The court is about to decide on the future of Super League. What now?


By Tony Attwood

Whichever way the Super League legal decision goes, it is going to be a problem.

At this moment European Court is deciding if football clubs have the right to break away from Uefa and run their own competitions without Uefa’s say-so.   If the court says “yes you can” (on the basis of freedom of competition, a bedrock of the EU) then Super League will be back on the table, and all clubs will know that if they don’t like what Uefa gets up to, then they can set up their own competition/s.  

But if the court says “no” (on the basis that sport is different from other areas of trade and so restrictive rules can apply) then Uefa will not only reign supreme it will reign with added certainty that it can do anything it likes.  And Juventus and Barcelona – both in incredibly bad financial situations – will be pondering what on earth they can do next.  They were utterly dependent on Super League income for their survival, and Barcelona’s advance selling of their future media rights only makes sense if they can get extra income from Super League to replace that loss.

Certainly given the way that Uefa has been behaving in terms of the last European final in relation to police activity and ticket sales, and the subsequent lopsided enquiries, and the way it has allowed the power behind PSG and beIN Sports to become ever more dominant in Europe, it is fairly clear that greater democratisation of football is not going to be on the agenda.  (For more background see How UEFA and PSG have taken control and fooled all of football).

Should the three remaining rebels (Real Mad, Juve and Barcelona) win, they will not, of course, set up their own three-team Super League, but will return to the other Super League clubs and start to negotiate a new competition that will be acceptable to the clubs like Arsenal that said yes originally, and then quickly said no.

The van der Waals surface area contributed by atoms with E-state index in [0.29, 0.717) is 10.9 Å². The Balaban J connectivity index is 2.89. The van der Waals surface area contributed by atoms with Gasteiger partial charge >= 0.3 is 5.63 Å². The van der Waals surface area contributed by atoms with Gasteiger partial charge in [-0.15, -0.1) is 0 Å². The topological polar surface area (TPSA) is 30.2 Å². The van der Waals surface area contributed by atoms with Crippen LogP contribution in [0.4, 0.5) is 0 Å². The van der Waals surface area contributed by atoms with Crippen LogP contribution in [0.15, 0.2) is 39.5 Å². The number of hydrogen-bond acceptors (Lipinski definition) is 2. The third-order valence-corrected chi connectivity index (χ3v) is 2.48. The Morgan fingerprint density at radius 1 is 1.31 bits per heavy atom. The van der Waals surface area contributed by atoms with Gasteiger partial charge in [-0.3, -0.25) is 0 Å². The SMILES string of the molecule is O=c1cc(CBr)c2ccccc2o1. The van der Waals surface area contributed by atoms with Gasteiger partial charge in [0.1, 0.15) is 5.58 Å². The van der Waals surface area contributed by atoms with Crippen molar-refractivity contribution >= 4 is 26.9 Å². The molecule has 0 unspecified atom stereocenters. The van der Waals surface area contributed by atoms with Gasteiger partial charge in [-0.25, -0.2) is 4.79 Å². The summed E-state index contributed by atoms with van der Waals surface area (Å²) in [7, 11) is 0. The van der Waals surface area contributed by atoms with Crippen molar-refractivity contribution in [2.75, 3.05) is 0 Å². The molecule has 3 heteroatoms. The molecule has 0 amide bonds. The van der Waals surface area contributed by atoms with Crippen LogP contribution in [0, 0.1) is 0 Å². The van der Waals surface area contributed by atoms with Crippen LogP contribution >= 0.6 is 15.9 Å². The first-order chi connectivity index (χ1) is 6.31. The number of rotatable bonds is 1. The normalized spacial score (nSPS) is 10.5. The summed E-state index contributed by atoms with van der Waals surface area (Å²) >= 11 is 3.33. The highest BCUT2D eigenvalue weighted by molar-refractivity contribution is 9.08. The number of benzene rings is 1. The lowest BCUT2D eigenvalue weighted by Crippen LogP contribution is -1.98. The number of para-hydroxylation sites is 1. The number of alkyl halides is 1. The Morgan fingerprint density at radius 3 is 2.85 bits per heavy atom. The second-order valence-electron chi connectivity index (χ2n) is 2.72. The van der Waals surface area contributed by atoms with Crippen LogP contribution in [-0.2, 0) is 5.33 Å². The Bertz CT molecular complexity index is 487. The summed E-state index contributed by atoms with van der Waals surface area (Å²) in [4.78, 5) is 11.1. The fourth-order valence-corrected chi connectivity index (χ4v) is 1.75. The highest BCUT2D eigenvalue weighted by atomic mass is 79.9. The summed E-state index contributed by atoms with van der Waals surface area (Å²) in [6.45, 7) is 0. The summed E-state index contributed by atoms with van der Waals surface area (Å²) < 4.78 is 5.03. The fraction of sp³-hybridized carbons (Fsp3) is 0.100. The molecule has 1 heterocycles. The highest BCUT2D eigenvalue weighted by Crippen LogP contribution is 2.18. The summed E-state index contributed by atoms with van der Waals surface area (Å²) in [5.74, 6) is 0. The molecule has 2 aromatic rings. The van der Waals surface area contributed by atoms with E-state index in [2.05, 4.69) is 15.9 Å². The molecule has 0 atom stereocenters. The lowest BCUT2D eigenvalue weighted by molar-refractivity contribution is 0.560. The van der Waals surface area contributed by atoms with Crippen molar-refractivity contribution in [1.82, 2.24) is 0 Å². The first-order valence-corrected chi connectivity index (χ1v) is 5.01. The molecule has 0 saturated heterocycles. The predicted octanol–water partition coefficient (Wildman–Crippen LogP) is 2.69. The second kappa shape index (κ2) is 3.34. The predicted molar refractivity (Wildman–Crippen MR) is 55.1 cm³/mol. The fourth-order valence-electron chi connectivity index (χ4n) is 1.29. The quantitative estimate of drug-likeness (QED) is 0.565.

As a result of that the Premier League could kick out the clubs entering the Super League, and there could be a battle over that.

But of course there could be a compromise.  Instead of the Champions League run by Uefa there could be a Champions League run by the clubs, in which the clubs continue to play in their national leagues, but don’t play in the Uefa Champs League, instead playing in their own 10 or 12 teams Champions League.  This could be a league in the full sense, with all teams playing each other twice during the year with three points for a win.

In other words Super League and the Premier League would exist alongside each other as Champions League and Premier League do now.

However in an article published by the London School of Economics, three academics suggest that the financial power of Super League would further detach the big clubs from their domestic rivals and that the notion of a closed competition “suffers from several significant flaws.

“For instance, Arsenal is strongly competing with other Premier League clubs in England for fans. So, the national consumer markets are ‘relevant markets’, which are the focal points of economic competition and competition law.”

But for me, it is difficult to see how this is the case – most Premier League fans become fans of their club because of family tradition, or where they were born, or a chance encounter.  They don’t change from one club to another.

The main issue however is probably the cost of TV subscriptions and season ticket prices, and here the market forces of supply and demand will continue to hold sway.   It should not be forgotten that although it is hard to get a ticket at Arsenal this season, for the two previous seasons when Arsenal finished eighth in the league, for those games not affected by pandemic restrictions, obtaining a ticket by members was not hard at all, and many games had multiple empty seats.

If Super League does exist alongside the Premier League but is played mid-week just as the Champions League is now, the one question remaining is that of promotion and relegation.   Would the bottom club from Super League drop out each season?

The problem with that is how a new club would be elected.   Up to 1986 the clubs at the bottom of the Fourth Division in England had to reapply to stay in the league, while clubs in the lower leagues applied for admittance, and the clubs with the most votes got the places.  Mostly that meant the League clubs voting for each other (although in one notorious case Barrow were voted out, simply because the rest of the league clubs felt the journey to their ground was too long).

But first we await the court case.

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